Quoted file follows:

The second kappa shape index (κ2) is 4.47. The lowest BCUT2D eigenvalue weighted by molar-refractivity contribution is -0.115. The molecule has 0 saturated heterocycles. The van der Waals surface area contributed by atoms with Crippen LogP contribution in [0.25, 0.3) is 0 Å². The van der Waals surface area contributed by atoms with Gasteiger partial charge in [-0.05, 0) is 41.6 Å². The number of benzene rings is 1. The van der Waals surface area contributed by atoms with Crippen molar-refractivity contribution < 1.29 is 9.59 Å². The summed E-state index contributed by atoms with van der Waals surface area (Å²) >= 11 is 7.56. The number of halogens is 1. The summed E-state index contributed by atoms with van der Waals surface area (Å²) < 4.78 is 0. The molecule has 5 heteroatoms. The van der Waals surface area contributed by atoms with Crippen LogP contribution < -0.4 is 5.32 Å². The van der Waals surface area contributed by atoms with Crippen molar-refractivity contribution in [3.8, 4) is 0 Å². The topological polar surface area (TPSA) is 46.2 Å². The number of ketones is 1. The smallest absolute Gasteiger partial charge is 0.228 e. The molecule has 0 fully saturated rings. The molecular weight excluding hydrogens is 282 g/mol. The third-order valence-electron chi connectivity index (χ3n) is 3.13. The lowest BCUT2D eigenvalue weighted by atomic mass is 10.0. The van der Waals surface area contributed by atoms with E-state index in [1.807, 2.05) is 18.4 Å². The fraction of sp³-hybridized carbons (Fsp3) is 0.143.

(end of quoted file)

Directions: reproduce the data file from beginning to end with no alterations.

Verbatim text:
The second kappa shape index (κ2) is 4.47. The lowest BCUT2D eigenvalue weighted by molar-refractivity contribution is -0.115. The molecule has 0 saturated heterocycles. The van der Waals surface area contributed by atoms with Crippen LogP contribution in [0.25, 0.3) is 0 Å². The van der Waals surface area contributed by atoms with Gasteiger partial charge in [-0.05, 0) is 41.6 Å². The number of benzene rings is 1. The van der Waals surface area contributed by atoms with Crippen molar-refractivity contribution < 1.29 is 9.59 Å². The summed E-state index contributed by atoms with van der Waals surface area (Å²) >= 11 is 7.56. The number of halogens is 1. The summed E-state index contributed by atoms with van der Waals surface area (Å²) < 4.78 is 0. The molecule has 5 heteroatoms. The van der Waals surface area contributed by atoms with Crippen LogP contribution < -0.4 is 5.32 Å². The van der Waals surface area contributed by atoms with Crippen molar-refractivity contribution in [3.8, 4) is 0 Å². The topological polar surface area (TPSA) is 46.2 Å². The number of ketones is 1. The smallest absolute Gasteiger partial charge is 0.228 e. The molecule has 0 fully saturated rings. The molecular weight excluding hydrogens is 282 g/mol. The third-order valence-electron chi connectivity index (χ3n) is 3.13. The lowest BCUT2D eigenvalue weighted by atomic mass is 10.0. The van der Waals surface area contributed by atoms with E-state index in [1.807, 2.05) is 18.4 Å². The fraction of sp³-hybridized carbons (Fsp3) is 0.143.